What is Batten’s Disease?
Batten’s Disease also known as Neuronal Ceroid Lipofuscinosis (NCL) is a rare fatal genetic disorder that primarily affects children. It belongs to a group of disorders called lysosomal storage diseases which occur when the body cannot break down certain fatty substances (lipids) that accumulate in the brain other tissues.
Symptoms of Batten’s Disease
Batten’s Disease can affect individuals differently but the typical symptoms include seizures vision loss cognitive decline behavioral changes motor problems. The signs symptoms of the disease usually start between the ages of 2 10 years they worsen over time.
Types of Batten’s Disease
Batten’s Disease is classified into 14 different types based on the specific genetic mutation that causes it. The most common types are CLN1 CLN2 CLN3 CLN5 CLN6.
CLN1 also known as Infantile NCL is the most severe rarest form of Batten’s Disease. The symptoms typically start before the age of 6 months babies with CLN1 often die before the age of 3 years.
CLN2 also known as Late Infantile NCL is the most common form of Batten’s Disease. The symptoms usually start between the ages of 2 4 years children with CLN2 often do not survive beyond their teens.
CLN3 also known as Juvenile NCL is one of the more common forms of Batten’s Disease. The symptoms typically start between the ages of 4 8 years children with CLN3 often live until their late teens or early twenties.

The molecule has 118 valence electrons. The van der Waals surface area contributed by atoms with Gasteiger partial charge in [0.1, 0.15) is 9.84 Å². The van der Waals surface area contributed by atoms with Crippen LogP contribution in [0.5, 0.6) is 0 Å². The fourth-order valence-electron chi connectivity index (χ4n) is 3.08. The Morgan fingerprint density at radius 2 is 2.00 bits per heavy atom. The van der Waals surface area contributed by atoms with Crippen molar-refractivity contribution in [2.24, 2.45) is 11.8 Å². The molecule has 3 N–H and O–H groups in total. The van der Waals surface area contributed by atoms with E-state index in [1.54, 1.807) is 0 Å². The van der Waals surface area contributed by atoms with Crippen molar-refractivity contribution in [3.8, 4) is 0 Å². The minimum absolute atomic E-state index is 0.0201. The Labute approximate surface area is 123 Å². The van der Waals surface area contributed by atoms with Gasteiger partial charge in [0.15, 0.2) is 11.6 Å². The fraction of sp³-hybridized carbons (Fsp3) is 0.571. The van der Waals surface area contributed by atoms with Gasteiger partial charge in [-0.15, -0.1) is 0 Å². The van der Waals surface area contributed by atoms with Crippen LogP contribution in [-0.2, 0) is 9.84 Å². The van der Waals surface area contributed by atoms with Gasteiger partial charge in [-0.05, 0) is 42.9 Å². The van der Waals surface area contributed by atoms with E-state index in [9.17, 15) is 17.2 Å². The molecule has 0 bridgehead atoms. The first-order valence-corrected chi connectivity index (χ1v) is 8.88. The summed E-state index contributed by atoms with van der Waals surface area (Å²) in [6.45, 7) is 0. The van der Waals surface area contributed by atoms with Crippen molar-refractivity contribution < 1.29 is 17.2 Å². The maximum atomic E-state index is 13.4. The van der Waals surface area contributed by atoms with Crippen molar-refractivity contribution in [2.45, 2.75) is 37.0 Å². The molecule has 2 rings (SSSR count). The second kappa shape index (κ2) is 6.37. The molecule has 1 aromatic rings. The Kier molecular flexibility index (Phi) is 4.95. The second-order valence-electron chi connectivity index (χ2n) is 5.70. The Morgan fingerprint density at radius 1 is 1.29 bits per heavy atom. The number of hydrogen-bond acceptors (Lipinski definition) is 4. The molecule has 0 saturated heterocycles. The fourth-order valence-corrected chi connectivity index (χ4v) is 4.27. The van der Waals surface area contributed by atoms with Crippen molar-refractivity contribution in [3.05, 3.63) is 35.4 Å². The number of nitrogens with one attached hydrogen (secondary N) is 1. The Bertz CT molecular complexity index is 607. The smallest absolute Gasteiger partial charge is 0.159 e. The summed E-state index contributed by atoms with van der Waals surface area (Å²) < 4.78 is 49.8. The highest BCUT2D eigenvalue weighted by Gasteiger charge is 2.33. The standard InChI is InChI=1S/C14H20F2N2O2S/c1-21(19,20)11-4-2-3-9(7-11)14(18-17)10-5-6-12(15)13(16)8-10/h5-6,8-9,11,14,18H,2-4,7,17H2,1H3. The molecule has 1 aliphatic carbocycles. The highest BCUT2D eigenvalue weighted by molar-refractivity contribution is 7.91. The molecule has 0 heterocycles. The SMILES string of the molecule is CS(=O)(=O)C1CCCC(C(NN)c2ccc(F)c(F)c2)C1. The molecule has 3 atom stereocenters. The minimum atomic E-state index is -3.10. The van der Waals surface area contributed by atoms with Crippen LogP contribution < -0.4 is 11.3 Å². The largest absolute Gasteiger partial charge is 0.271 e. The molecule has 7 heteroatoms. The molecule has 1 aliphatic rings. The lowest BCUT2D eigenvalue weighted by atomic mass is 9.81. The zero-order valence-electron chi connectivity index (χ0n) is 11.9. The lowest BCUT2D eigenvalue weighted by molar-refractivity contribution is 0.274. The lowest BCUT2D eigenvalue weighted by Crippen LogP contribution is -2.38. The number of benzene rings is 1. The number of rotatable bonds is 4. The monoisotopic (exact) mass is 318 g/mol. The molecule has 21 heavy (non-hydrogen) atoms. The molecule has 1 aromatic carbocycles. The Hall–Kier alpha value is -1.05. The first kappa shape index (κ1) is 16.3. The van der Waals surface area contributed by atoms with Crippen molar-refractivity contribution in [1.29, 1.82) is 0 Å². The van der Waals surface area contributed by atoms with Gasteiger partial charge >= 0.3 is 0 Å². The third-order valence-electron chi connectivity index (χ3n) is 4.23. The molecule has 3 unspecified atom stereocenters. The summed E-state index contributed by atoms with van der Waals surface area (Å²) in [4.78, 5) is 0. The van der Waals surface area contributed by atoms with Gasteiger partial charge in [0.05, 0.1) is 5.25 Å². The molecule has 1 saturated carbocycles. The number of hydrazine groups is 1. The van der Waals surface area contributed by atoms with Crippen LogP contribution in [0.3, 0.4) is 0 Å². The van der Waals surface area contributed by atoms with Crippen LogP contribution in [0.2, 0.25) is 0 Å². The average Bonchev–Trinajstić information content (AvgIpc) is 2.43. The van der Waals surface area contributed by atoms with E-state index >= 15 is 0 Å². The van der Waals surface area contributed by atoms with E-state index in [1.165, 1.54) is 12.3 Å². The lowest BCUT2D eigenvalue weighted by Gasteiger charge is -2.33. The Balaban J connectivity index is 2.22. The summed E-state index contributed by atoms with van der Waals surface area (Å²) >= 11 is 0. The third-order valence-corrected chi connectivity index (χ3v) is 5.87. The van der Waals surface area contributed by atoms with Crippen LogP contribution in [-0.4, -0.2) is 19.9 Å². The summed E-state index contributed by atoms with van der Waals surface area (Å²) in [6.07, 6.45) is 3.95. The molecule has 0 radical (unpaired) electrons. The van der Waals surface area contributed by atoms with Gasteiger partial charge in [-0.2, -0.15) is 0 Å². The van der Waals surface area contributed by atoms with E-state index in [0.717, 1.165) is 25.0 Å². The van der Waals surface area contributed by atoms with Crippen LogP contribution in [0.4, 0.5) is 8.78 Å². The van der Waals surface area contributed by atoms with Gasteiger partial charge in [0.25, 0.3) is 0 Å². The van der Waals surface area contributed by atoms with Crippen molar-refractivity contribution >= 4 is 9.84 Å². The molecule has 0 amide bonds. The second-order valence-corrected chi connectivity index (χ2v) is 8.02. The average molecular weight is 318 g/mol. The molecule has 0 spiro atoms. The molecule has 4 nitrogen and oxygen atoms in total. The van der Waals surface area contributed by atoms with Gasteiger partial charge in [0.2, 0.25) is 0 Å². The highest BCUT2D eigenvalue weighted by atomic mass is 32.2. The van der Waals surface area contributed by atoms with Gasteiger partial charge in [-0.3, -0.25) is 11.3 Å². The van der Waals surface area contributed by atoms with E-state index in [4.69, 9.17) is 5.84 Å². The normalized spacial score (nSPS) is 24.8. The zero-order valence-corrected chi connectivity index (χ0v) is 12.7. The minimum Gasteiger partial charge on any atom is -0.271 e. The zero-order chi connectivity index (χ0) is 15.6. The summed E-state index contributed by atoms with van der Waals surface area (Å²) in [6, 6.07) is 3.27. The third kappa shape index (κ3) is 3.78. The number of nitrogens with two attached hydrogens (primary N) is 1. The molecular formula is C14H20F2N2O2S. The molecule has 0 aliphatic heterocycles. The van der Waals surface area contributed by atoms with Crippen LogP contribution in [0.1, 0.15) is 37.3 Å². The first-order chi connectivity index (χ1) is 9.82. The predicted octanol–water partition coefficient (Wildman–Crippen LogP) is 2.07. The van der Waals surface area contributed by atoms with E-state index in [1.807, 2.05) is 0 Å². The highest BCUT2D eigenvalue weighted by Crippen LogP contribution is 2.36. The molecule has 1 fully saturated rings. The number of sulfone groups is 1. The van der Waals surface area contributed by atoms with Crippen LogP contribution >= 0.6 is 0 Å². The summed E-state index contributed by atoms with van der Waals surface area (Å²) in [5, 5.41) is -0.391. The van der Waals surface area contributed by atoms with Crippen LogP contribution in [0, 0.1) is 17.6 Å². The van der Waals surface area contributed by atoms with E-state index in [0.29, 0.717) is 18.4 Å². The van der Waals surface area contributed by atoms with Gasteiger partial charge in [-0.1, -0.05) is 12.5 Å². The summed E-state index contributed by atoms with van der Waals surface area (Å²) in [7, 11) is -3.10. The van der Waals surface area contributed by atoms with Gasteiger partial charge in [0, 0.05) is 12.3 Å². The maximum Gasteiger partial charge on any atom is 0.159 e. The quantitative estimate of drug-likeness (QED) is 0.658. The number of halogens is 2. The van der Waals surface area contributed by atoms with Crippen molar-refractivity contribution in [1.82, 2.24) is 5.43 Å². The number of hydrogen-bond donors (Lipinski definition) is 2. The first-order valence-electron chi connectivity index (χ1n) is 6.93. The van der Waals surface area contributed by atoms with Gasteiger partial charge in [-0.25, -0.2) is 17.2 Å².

Diagnosis Treatment of Batten’s Disease
Batten’s Disease is diagnosed through a combination of clinical evaluation imaging studies genetic testing. Unfortunately there is no cure for Batten’s Disease treatment options are limited to supportive palliative care.
Supportive care may involve the use of medication for seizures physical therapy to improve motor function vision aids to improve visual impairment. Palliative care may include symptom management end-of-life care.
Batten’s Disease is a rare devastating disease that currently has no cure. It can severely impact a child’s quality of life lifespan it is important to recognize the signs symptoms of the disease early on. While there may not be a cure supportive palliative care can help to improve the quality of life for children with Batten’s Disease their families.
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